Use Stories to Introduce Awareness Programs

Oftentimes, it’s tempting to introduce security awareness to your organization in very concise terms (in ways that don’t exactly get people excited).  It’s a symptom of wanting to formalize everything.  However, if the program is not introduced well, people will not internalize the information or willingly participate.

Telling a story, on the other hand, can be very powerful because of how our brains are wired to react to stories.

Use stories to introduce security awareness


Let’s jump right into an example of using a narrative to sell a product. Then we’ll extend that to getting buy-in for a security awareness program.

Suppose you want to make people aware of a product that protects credit cards from being read by electronic scanners.  We’ll call this product Jammerz.

Scenario 1.

Never worry about being electronically pick-pocketed again!  Jammerz is a great new product that will protect your credit card data from being read while you’re out and about.  Here’s how it works:  Just place this small insert into your wallet.  Because it’s near your cards, it will jam any signals that can be read by criminals with electronic scanners.

A person reading this may think, “So what?”  By the time they get through the material, they may have forgotten why the product is needed in the first place.  So little time is spent on the problem. They don’t even know if the problem really exists for them.

Scenario 2.

Last month while traveling through an international airport, my credit card was stolen.  The problem?  I didn’t realize until I was part way through my trip.  You see, my credit card wasn’t physically stolen.  It was electronically hacked.  When the fraudulent charges began adding up, the bank locked my account, and I wasn’t able to use it for the rest of my trip.  After weeks of working with my credit card company’s fraud department, the fraudulent charges were finally removed.  They told me that my credit card data was most likely stolen at the airport, a common denominator in many credit card fraud cases.  And even though this happened at an airport, they say this kind of theft is on the rise everywhere.  It’s known as electronic pickpocketing.

That’s why I’ve chosen to use Jammerz.  The insert protects my credit card data by jamming signals from electronic scanners. I’ll never have to go through the trouble of clearing my credit again and gives it me peace of mind, whether I’m traveling or at the mall.

Which one makes you want to buy this product more?  If you travel, you’re more likely to consider it because you can relate, but it also plants the seed for those who don’t travel.

Let’s apply this same experiment to a security awareness and training program that you want to roll out in the fall.

Scenario 1.

We are introducing a security awareness and training program this fall due to the rise of cyber attacks.  This is a mandatory program because our organization is a target for cyber criminals.  Our faculty and student data is highly desirable for criminals because they can use it in identity theft, medical claims, and other scams.  We need everyone to take this awareness and training program to satisfy our new cyber insurance policy and to reduce liability in the event of a data breach.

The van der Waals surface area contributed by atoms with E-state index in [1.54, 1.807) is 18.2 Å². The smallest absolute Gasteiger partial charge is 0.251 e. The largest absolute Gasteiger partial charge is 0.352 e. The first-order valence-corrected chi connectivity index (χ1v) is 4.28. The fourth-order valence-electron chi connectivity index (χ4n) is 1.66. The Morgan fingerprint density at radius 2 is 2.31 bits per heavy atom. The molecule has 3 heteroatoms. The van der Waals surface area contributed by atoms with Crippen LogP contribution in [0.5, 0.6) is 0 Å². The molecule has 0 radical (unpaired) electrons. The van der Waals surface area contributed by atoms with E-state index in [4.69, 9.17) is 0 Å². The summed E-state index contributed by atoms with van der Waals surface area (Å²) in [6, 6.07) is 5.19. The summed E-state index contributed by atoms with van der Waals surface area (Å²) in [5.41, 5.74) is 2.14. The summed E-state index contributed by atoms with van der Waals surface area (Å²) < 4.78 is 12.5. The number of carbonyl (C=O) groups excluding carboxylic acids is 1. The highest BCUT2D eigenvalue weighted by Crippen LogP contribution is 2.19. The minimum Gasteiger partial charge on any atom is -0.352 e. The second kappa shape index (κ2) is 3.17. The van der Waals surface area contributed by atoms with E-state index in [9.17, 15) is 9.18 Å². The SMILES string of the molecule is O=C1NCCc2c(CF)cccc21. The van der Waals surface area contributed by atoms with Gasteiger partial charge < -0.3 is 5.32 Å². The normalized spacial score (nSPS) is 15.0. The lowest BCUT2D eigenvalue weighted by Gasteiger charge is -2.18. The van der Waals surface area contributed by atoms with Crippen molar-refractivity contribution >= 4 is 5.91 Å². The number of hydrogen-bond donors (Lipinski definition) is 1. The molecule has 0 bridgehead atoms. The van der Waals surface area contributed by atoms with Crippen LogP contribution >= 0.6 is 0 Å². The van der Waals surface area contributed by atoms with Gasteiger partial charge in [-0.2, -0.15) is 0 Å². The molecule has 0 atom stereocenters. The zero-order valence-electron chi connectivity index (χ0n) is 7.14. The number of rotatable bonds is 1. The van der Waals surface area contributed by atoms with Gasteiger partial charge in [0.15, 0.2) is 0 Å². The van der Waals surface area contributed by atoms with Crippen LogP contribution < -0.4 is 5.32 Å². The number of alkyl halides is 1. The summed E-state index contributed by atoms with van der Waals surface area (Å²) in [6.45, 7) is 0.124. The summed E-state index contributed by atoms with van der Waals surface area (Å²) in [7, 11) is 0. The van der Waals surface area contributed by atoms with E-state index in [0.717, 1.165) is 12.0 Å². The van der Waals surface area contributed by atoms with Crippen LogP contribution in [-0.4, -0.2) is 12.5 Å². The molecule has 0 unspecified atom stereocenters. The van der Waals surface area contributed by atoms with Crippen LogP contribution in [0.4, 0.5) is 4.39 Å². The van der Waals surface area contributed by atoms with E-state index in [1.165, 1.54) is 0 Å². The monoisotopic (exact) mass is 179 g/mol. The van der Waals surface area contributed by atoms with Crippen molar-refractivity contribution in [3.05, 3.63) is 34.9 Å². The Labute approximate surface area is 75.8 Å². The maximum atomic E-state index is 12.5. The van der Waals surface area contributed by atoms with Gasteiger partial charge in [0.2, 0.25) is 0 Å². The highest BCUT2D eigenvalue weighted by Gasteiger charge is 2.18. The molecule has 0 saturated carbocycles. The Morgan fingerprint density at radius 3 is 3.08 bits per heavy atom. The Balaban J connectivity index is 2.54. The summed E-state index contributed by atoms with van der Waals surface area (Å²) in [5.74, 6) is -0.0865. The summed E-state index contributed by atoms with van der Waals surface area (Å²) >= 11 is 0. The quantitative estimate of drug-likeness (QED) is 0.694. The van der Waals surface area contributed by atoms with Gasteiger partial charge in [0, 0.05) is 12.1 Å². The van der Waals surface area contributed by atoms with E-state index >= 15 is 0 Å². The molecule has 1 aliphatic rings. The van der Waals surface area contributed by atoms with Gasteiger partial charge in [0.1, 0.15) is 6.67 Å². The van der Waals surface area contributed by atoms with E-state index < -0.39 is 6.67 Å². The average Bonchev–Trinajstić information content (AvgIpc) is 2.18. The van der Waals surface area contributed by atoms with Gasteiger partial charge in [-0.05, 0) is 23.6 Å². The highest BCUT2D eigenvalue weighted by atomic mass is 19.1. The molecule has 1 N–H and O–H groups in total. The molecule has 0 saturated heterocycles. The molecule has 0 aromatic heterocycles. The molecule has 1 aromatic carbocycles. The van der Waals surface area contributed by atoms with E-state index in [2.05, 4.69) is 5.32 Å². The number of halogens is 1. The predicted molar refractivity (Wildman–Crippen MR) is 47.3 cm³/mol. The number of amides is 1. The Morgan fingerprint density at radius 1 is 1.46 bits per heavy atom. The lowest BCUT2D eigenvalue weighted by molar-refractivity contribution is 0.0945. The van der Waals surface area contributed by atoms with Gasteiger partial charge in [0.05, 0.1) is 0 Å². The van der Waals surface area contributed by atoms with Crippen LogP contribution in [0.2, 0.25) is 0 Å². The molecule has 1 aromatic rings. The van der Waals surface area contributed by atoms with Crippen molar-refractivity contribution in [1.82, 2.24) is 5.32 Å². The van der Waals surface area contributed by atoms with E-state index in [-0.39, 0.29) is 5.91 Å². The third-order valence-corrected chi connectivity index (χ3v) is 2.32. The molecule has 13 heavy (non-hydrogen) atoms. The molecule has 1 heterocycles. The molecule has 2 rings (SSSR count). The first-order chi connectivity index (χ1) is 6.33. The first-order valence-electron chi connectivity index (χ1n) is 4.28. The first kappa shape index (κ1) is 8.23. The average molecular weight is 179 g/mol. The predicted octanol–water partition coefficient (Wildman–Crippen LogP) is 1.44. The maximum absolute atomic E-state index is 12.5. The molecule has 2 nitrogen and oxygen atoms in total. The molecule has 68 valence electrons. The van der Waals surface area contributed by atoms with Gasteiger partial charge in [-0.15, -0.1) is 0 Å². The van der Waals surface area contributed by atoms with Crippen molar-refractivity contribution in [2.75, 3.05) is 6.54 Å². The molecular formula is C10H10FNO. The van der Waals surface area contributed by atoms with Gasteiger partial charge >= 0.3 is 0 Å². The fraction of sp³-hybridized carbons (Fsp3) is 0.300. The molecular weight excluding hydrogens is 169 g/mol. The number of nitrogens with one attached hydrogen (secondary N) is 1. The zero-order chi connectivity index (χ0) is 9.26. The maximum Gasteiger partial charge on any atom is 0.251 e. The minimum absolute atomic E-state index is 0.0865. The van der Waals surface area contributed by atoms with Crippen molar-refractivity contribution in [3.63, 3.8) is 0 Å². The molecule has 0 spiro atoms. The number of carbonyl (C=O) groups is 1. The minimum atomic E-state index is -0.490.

Scenario 2.

This past Spring, a neighboring school district fell victim to a data breach.  Their employee records were stolen, which resulted in the school district purchasing credit monitoring for each employee.  It caused a great deal of anxiety for staff members with at least one case of reported identity theft.

We want you to know that here at ACME school district, we are taking every measure available to protect our employees’ information.  But as with our neighbor, technology solutions aren’t always enough.  Their data breach was triggered by an employee who fell for an e-mail phishing scam.  Criminals are getting really good at crafting e-mails that look legitimate.

Because of incidents like our neighbors’ (and many others across the country), we are introducing an awareness program to help each and every one of you avoid common pitfalls that could open the door for a cyber attack.  We recognize this is new information for most of you, and you may be concerned about how to find the time to accomplish this new training.

Here are some highlights of the program.


We’ve also posted a video on our school portal that will walk you through what to expect: <link>

Comparing the two approaches, which one makes you more inclined to focus your limited time and attention to the awareness program?

Notice the first one is more “stick” (from the carrot and stick theory) because of the word “mandatory.”  It’s also more “me” centric as it focuses on benefits to the organization versus to the individual.

Bottom line, scenario one sends the message: “This is good for us, who cares about you?”

Scenario two is lengthy, but it’s written with the employee in mind: “This is beneficial to you.  YOU can avoid having to worry about identity theft.  YOUR data could be at risk, not just the district’s.”

Use anecdotes to introduce security awareness to your users.  They can relate to these stories, internalize the information, and benefit so much more from the program.

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